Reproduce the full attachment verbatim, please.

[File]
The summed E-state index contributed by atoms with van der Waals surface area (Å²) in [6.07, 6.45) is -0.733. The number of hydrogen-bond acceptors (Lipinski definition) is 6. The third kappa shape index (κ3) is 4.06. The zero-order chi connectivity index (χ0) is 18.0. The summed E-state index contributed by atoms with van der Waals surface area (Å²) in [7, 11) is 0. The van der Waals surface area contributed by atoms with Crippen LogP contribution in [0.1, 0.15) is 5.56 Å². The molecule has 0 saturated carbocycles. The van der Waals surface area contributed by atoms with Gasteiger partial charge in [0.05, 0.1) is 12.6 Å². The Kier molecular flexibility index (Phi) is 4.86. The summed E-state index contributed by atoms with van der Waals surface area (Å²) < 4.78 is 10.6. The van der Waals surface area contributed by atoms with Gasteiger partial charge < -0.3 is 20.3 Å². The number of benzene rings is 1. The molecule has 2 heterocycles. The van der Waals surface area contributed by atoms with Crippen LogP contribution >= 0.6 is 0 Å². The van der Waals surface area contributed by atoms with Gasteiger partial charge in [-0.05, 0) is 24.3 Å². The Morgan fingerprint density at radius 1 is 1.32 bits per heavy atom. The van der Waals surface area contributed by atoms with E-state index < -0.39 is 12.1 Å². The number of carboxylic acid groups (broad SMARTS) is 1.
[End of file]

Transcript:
The summed E-state index contributed by atoms with van der Waals surface area (Å²) in [6.07, 6.45) is -0.733. The number of hydrogen-bond acceptors (Lipinski definition) is 6. The third kappa shape index (κ3) is 4.06. The zero-order chi connectivity index (χ0) is 18.0. The summed E-state index contributed by atoms with van der Waals surface area (Å²) in [7, 11) is 0. The van der Waals surface area contributed by atoms with Crippen LogP contribution in [0.1, 0.15) is 5.56 Å². The molecule has 0 saturated carbocycles. The van der Waals surface area contributed by atoms with Gasteiger partial charge in [0.05, 0.1) is 12.6 Å². The Kier molecular flexibility index (Phi) is 4.86. The summed E-state index contributed by atoms with van der Waals surface area (Å²) < 4.78 is 10.6. The van der Waals surface area contributed by atoms with Gasteiger partial charge < -0.3 is 20.3 Å². The number of benzene rings is 1. The molecule has 2 heterocycles. The van der Waals surface area contributed by atoms with Crippen LogP contribution >= 0.6 is 0 Å². The van der Waals surface area contributed by atoms with Gasteiger partial charge in [-0.05, 0) is 24.3 Å². The Morgan fingerprint density at radius 1 is 1.32 bits per heavy atom. The van der Waals surface area contributed by atoms with E-state index < -0.39 is 12.1 Å². The number of carboxylic acid groups (broad SMARTS) is 1.